They made sure all the paperwork was done the right way. In the end it worked out very well for us. We ended up selling that property. Now we get monthly payments directly to us from the buyers, since we financed it for them.

Homestead Where You Are

Last but not least, even if you can’t afford to buy a new homestead, start! I think everyone should homestead right where you are and within your means.

Many of our neighbors have a backyard chicken coop, a vegetable garden bed or two, and fruit trees, and those are great places to start. You can also learn to preserve food through home canning or other food preservation methods to lean into a more sustainable lifestyle. 

Even if you live in a small space or an apartment, you can grow veggies in pots on your balcony or even in a sunny windowsill. You can also get a space in a local community garden.

Starting a homestead — even if you don’t have the “ideal” homesteading property — is possible. Being a homesteader is a mindset, no matter where you are. 

cabbage growing in a field

Our Story

Everywhere that we’ve lived in the past five years or so, we’ve turned into a little mini homestead, even when we were just renting.

We always plant a garden, even if it’s small or in containers. There have been times when we’ve lived in a trailer on the road, and we had potted plants with us and I would grow sprouts for us to eat. The main point for us has always been, “just start homesteading!”

I hope these 10 tips for buying and starting a homestead on a budget help you on your journey! Please let me know if you have any more tips, I’ve love to hear your thoughts.

Be sure to check out Colleen’s gather + root online foraging course, which will help you to safely identify, harvest, and use common edible and medicinal plants with confidence.

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About the author: Colleen (and her hubby behind the scenes, Joel) run the blog Grow Forage Cook Ferment, a website that teaches about all types of homesteading endeavors, particularly related to food, herbalism, permaculture, health and self sufficiency. She loves growing and foraging for herbs and other plants, making herbal salves, cooking food from scratch, and making mead (honey wine).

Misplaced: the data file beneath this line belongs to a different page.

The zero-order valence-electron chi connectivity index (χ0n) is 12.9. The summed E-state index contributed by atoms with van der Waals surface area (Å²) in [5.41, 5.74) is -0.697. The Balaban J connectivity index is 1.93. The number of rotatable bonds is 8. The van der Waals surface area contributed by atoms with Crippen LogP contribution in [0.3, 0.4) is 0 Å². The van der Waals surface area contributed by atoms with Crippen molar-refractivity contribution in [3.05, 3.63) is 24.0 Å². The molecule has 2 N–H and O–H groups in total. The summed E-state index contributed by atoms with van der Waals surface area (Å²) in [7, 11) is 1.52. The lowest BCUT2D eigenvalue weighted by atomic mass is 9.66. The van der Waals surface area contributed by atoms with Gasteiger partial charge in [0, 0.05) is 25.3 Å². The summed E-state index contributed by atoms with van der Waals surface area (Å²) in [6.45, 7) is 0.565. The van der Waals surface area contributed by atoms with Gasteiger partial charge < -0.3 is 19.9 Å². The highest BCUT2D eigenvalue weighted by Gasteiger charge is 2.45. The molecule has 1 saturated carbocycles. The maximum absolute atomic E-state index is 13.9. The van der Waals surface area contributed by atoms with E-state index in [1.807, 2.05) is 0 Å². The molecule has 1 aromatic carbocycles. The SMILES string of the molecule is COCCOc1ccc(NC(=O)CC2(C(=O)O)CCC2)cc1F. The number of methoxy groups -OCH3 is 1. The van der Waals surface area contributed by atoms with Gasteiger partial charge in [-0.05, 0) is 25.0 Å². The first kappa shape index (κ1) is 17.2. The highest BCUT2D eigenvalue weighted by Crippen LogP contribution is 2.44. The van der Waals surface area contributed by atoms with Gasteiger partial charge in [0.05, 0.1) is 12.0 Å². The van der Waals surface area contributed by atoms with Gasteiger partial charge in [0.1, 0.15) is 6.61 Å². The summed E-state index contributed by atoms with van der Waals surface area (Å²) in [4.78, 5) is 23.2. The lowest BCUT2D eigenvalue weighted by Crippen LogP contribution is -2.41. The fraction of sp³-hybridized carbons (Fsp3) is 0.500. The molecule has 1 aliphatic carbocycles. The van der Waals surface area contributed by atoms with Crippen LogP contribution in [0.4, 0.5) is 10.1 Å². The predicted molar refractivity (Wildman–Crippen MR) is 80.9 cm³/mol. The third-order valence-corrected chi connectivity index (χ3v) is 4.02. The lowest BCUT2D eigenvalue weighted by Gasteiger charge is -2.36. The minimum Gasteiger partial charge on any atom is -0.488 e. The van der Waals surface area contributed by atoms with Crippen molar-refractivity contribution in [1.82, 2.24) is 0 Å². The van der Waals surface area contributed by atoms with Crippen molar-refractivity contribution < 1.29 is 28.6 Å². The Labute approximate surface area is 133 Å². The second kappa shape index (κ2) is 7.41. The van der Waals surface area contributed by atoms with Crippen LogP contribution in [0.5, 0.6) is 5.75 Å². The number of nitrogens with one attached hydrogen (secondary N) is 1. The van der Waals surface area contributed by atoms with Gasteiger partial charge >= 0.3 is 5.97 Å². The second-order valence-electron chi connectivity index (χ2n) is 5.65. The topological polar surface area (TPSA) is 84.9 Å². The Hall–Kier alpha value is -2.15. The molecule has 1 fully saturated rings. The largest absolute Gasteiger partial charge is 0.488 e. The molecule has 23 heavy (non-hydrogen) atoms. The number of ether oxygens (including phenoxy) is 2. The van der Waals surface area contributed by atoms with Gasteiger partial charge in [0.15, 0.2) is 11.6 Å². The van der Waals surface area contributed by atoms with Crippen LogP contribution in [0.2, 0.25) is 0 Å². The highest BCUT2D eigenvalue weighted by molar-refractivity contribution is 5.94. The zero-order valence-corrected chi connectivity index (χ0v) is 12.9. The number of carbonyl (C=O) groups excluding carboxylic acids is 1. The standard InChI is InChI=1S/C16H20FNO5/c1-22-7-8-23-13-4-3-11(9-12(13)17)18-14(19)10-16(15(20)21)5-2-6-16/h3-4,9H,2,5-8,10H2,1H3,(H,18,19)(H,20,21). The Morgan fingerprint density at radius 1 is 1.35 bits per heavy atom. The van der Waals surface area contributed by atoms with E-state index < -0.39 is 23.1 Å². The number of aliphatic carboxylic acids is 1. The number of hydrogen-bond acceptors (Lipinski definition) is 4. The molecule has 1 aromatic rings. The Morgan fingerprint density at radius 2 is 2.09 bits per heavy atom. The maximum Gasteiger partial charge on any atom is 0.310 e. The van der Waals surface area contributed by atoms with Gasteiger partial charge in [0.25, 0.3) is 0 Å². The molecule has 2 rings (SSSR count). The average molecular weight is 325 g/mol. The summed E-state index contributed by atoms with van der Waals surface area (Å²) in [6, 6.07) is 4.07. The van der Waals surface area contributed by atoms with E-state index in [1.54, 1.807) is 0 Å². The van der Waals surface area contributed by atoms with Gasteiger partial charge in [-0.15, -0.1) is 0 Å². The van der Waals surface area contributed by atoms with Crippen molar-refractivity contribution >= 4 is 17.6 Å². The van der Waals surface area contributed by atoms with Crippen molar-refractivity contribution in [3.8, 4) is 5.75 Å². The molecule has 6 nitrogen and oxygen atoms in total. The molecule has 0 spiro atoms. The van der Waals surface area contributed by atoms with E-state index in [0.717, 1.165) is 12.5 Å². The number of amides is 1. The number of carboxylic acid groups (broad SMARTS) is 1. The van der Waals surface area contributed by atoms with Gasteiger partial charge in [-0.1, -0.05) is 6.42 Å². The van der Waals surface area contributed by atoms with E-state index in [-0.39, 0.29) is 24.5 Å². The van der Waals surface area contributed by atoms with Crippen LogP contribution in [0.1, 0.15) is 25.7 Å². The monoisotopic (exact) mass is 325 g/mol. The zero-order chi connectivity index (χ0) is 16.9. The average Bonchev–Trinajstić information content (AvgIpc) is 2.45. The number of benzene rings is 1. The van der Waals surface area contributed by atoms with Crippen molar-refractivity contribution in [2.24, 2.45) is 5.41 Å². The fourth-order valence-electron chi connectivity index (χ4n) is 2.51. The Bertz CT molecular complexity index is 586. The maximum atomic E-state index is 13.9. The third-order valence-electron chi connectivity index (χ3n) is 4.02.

5 comments… add one
  • kaye Sep 14, 2016 @ 9:46

    I moved to the country after spending most of my adult life in the city. What I wish I had known enough to check out are… the fertility and type of soil. I dreamed of having a blueberry patch, but blueberries need acidic soil. Yes, you can add amendments, but it’s another time and expense thing. If it’s important to you, check out the political/social leanings of the area. I have to keep my mouth shut when the politics or social issues or organics comes up. Also, I discovered I am in an area that does not support the local schools. They have not passed a school levy in 25 years. Even though I do not have school-aged kids, I am appalled at the lack of interest. I would also add to the content of this article that you should consider if a barn or outbuilding or a garage that might currently be on the property could serve as (temporary?) living quarters. I wish I had converted part of the pole barn that was already there to live in and take my time on building a house. To do this, though, be sure and check if the zoning in your area would permit it. Although there are a lot of drawbacks to living in my particular area, the advantages to me personally outweigh them. I love returning from work and spending time at home with my critters!

  • Alyce Gillett Jul 27, 2016 @ 6:45

    Great info thanks for sharing. We are planning a move to the Big Island of Hawaii and want to try our hand at homesteading and off grid living.

  • Laurie Jul 13, 2016 @ 12:59

    I love the mention of having a list of wants vs. needs. My husband and I make lists for every major decision. We just bought a car – we each made a list of what the car must have and what would just be nice if it had which was really helpful. We have already talked about doing this when we are ready to purchase a home which will be soon. Great tips, thanks for sharing!

  • symone Jun 13, 2016 @ 2:25

    I can say go for good fertile soil, check its not rock, otherwise you have to improve the soil, and that can cost a lot

  • ARMIDA Jun 11, 2016 @ 15:33